The other day I was working my way through the work day when I realized I probably just attended a Divine appointment.
The day began as a typical day would in the world of Home Health and Hospice Social Work. I finished up documentation from the day before, faxed last minute details regarding an inpatient rehab stay for a patient that was no longer improving at home, discussed a case with our Occupational Therapist and made arrangements to retrieve items ordered to increase a patient’s independence at home, reviewed a case that had possible caregiver breakdown; all while sipping cold but yummy coffee like a boss! (Wait, if I was a boss, someone might have heated it up for me. Ha!) Four patients awaited my arrival and I was ready to get on the road to see them.
With the length of time in the office and all of the coffee sipped, I knew to potty before I left because one thing for sure was that a bladder was not designed to hold an entire pot of coffee for very long. So. All tasks completed…it was time to hit the road.
I put all of my Social Work paraphernalia in the car, walked around to the driver’s seat but noticed just how disgusting my ride looked. The mud from south Alabama dirt roads after rain was accompanied by the routine road filth that builds up week after week. My guess was that the thick layer of filth on the outside of my car had to be effecting my gas mileage by now. So the next stop was the 5 minute automated car wash.
Finally the work day was back underway as my sparkling ride veered into traffic and cruised toward the first destination; music, of course, set just right. After numerous miles were made and several sets completed of the travel concert that was a constant while in the car, the first destination was getting close. It then became evident that another potty break was necessary. Damn coffee slowing my roll again!
In perfect timing, I noticed a blue rectangular suggestion beside the 4-lane that a Rest Area neared. I traveled the distance, whipped into the parking spot, shut off the engine, jumped out, locked up and sprinted through the rain that had begun to drizzle with the expectation to dash in and dash out.
That was when Mr. Man at the Rest Area (MMRA) entered my day.
Brief pleasantries were exchanged as I entered and walked past the man behind the counter. When I walked to exit the rest area though, I mentioned that I hoped the rain would stop soon because I had many miles to accomplish before the work day was done. He commented, “I know what you mean. By the way, can I ask you a question?”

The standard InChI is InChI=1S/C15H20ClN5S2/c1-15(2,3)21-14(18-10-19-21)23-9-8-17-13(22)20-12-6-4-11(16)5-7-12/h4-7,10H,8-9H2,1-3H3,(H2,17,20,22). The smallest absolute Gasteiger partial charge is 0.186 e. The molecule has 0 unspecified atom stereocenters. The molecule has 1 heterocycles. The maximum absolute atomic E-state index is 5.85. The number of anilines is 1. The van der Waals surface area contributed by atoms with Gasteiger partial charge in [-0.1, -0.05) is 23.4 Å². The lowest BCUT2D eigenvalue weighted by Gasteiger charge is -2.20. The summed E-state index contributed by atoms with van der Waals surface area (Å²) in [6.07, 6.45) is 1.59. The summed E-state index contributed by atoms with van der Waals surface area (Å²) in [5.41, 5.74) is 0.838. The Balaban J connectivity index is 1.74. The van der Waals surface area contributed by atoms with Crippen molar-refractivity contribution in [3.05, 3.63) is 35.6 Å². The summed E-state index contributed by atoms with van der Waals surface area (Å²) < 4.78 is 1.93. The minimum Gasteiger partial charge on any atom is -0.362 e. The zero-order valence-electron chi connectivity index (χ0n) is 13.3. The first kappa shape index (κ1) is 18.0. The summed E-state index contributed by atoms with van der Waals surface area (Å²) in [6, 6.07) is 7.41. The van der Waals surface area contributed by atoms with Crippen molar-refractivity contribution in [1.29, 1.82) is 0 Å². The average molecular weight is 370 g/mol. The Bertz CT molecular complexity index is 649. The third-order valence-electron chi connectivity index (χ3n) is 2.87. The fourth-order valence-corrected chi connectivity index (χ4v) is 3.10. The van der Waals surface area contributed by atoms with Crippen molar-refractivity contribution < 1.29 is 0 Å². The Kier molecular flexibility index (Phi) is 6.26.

With that small question, my inner spirit cringed such a deep cringe that the professional poker face I own almost let me down. I didn’t have time for a long conversation. I didn’t want to answer any long nursing questions. (I wear scrubs and sometimes get the most in-depth nursing questions before I can get the phrase out of my mouth “I’m not a nurse, I’m a Social Worker.”) I just didn’t have time. I had patients. But with my most interested upbeat voice and accepting facial expression, I exclaimed, “certainly”.
MMRA proceeded to ask if I was a nurse, to which I explained, I was a Social Worker for a local Home Health and Hospice. This prompted MMRA to share of his grandmother who passed last year, his grief journey through the last few months and that their family used a competitor of ours who he thought did a wonderful job taking care of his beloved grandmother. I assured him that there are several wonderful hospice agencies in the area who mostly employ the same general types of people; ones who are compassionate, have a deep rooted love for all people as well as the genuine desire to help their fellow man. MMRA voiced agreement that it must be true.
But as we chatted further, I’m not certain that he ever truly asked the specific question for which he stopped me; I was fairly certain he wasn’t going to just ask if I was a nurse.
He mentioned studying to be a youth pastor, driving the church van and that he wanted to share God’s love anytime he could. He voiced that he knew I must be a Christian due to my caring nature, which I confirmed. He later mentioned that it’s easy to say we’re Christians but it’s hard to truly act like one; to which I firmly agreed.
He talked of an aunt that retired within the last few years from an agency where I used to work. I reveled in an it’s a small world moment as I shared that I remembered her very well and had actually just driven by her home within the last two weeks working in an area that was not typical for my work day. How strange that I would run into the nephew of this lady after I had just passed her house in an area that I hadn’t been for over five years. Crazy.
Chatter died down and I really had to get to my four patients so I bid farewell and headed to my car. All I could think to myself was why in the world did that conversation happen? I had always been a firm believer that things happened for a reason; this random conversation would be no different.
Maybe MMRA needed a moment to honor his beloved Grandmother with shared memories to a complete stranger? Maybe MMRA needed to affirm his faith and his decision to become a youth pastor by sharing that with a complete stranger? Maybe MMRA knew deep down this complete stranger needed a reminder that being a Christian is more than just singing in the choir and doing churchy things; that it’s more about a relationship with a Heavenly Father, sharing God’s love to the world and making certain you are walking in His will? MMRA’s comment, “sometimes you’re the only Bible a person will ever see” played over and over. The reality sank in deeply; Paula does not always look like a Bible; Paula does not even look like a Bible most of the time.
Sipping coffee this morning and wondering if Mr. Man at the Rest Area knew he had an impact on my heart with that random…or maybe not as random as I’d like to think…conversation. ~paula